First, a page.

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The concept of a ring composition, as used in a narrative, revolves around specific rhetorical techniques related to ancient oral traditions, where a speaker will present various ideas or topics in a sequence, before reaching a kind of crescendo composed of the most important topic or idea; afterward, the speaker will retrace the pattern back to the original starting point. This kind of communication has been used for many centuries to tell stories and relay information. Experts believe it has served various purposes, including a mnemonic element that helps the speaker remember how to proceed with a narrative.
Many examples of ring composition are found in classical texts. These include Greek and Roman writings as well as elements of the Hebrew Bible. For example, in the Jewish Torah, or first five books of the conventional Christian Bible, a narrative proceeding from the book of Exodus to the book of Leviticus uses a kind of ring composition to touch on various aspects of the relationship of humans to the divine.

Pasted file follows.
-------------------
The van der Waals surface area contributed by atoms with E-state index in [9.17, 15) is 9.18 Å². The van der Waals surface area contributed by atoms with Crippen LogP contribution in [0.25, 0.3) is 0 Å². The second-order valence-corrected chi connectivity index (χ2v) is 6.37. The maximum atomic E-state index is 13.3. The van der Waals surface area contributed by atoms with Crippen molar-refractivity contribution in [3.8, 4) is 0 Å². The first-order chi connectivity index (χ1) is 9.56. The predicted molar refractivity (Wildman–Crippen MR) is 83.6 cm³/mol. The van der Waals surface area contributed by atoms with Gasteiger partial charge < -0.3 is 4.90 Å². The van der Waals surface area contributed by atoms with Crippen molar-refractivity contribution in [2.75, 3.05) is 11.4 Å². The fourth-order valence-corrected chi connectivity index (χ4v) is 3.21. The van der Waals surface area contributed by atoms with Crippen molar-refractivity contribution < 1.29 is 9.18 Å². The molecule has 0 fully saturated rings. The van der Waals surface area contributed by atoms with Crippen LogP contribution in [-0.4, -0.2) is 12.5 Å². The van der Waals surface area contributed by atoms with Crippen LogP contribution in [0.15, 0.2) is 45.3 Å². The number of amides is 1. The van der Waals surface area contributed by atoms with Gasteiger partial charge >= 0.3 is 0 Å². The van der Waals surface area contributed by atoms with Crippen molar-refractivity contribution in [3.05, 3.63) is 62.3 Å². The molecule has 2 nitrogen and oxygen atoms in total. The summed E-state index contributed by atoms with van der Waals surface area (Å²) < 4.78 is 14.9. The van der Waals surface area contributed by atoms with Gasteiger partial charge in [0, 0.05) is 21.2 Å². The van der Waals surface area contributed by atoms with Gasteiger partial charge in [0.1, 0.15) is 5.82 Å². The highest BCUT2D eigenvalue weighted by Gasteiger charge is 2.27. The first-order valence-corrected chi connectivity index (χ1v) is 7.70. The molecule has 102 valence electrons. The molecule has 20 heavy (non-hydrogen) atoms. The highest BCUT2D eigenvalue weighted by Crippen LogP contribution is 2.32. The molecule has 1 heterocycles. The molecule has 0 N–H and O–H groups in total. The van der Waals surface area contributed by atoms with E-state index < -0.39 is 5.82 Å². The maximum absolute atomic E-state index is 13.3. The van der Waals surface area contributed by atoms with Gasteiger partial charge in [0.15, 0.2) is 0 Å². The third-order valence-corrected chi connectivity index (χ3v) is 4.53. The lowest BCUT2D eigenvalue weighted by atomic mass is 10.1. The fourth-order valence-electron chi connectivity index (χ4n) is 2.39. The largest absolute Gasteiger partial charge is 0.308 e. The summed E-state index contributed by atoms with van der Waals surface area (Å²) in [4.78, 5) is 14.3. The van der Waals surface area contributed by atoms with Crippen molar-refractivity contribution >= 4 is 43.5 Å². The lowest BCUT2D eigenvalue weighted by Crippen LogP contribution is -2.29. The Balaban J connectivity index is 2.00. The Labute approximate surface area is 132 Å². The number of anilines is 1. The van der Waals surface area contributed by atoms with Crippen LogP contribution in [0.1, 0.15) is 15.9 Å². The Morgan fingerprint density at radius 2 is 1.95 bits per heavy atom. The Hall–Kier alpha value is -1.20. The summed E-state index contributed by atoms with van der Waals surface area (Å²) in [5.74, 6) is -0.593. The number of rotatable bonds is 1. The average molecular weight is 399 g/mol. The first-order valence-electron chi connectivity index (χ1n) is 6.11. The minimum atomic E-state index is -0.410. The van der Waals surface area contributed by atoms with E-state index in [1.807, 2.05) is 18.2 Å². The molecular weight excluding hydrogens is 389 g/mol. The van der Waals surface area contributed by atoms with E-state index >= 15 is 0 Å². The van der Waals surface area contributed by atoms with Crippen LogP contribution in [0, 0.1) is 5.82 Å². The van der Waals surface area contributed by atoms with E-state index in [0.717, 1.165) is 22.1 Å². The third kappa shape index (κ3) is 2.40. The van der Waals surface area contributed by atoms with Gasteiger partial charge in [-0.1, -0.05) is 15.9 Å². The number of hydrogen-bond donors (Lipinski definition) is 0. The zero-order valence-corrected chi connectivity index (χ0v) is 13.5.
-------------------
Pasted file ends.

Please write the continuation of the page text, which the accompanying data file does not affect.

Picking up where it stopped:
A ring composition is also often referred to as a chiasmus, or a chiastic structure. This word from the Greek refers to the ordering of various ideas. Historians and other academics will often point to many examples of this type of communication in literature and oral narrative tradition.
Although ring composition was useful in many ancient texts, some more modern authors have also used it extensively. One example is in the epic poetry of John Milton -- in particular, the creation on Paradise lost, where these kinds of structures complement other deliberately formed patterns of language. Ring composition elements are also present in some of Elizabethan poet William Shakespeare’s plays, and in the book of Mormon, a relatively modern religious composition.
In addition to its use as a mnemonic device, the phenomenon of ring composition can complement other aspects of conventional poetry or literature. Many see the application of this type of technique as part of structural composition for a longer work of fiction, poetry, or other narrative. It is also useful in literary criticism for students of ancient or modern literature. As an additional point, when this technique is referred to as chiasmus, it relates to another common semantical idea in Western religion, or Christianity in particular, where the Greek letter “chi,” and its "X" structure, is associated with Christ, and the cross of the messianic crucifixion.
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